Jul 29, 2015

“Without beer, life would be a mistake.” Frederick Nietzche

We investigate our first Trappist Ale with the one and only from Spencery Brewery, a brewery run by St. Joseph's Abbey, a Trappist Monastery out of Spencer, Massachusetts. Spencer's is the only United States brewery allowed to carry the Trappist logo on the beer and it was voted #1 new brewery by Huffington Post and Fox News.

In the education corner, we talk about what makes a Trappist Ale.

In news, we talk about the these stories:

- How to drink all night without getting drunk
- TABC is telling Cuvee Coffee to get rid of their crowler
- The baby is gone from Founders Breakfast Stout
- A Maine brewer is making beer out of live lobsters

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What makes a Trappist Beer

Today’s episode is all about Trappist Ales, but what exactly is a Trappist Ale and why is it called Trappist?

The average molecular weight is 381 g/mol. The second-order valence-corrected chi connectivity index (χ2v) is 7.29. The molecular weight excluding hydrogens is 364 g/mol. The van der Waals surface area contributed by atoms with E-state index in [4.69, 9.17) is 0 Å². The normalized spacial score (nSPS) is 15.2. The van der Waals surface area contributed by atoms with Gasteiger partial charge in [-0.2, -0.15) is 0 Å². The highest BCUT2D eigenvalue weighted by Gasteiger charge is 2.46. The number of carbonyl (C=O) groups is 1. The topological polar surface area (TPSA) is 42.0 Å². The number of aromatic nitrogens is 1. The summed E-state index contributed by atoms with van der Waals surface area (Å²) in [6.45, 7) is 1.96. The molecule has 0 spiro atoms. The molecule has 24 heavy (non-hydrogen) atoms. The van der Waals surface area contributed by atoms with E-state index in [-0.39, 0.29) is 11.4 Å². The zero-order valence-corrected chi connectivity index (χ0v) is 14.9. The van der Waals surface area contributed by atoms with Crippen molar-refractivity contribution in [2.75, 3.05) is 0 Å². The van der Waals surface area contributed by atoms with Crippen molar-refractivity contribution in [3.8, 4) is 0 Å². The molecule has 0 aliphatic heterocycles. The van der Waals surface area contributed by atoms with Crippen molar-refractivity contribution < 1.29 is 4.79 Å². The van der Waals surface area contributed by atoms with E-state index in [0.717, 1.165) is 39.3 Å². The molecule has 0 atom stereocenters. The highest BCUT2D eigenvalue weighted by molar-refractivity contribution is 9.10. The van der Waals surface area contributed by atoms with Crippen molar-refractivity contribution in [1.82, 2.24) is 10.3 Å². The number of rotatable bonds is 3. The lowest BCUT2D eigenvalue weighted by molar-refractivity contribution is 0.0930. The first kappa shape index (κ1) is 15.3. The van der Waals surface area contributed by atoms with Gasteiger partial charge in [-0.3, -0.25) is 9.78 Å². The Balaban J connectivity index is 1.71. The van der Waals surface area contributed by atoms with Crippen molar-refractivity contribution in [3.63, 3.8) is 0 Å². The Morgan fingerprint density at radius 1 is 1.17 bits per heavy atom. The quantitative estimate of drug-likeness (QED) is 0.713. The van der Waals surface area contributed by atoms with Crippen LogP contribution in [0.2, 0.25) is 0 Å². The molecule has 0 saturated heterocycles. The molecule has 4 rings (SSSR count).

First of all, a Trappist Ale is not a style. Rather, it’s more of an official seal of approval. That being said, most Trappist Ales follow the Belgian styles, which in a broad sense means that they’ll be a bit earthy and citrusy, retain some sweetness, you may get some spicy notes like coriander and grains of paradise, it will be effervescent some what like champagne, and it will finish dry.

All Trappist are bottle conditioned, and fall into one of four Belgian categories categories: single, double, triple or quadruple, which mostly categorizes the strength of the beer. A single, also known as a blonde ale, comes in at 5 to 6.5% ABV, a dubble comes in at  to 7% ABV, a triple at 8 to 9.5% and a quadruple, also known as a strong dark ale, is 10 to 12 percent ABV.

The name Trappist comes from the Catholic Cistercian monks of the Order of the Strict Observerance that brew the beer, who are nicknamed Trappists after La Trappe, France which is where their order originates from.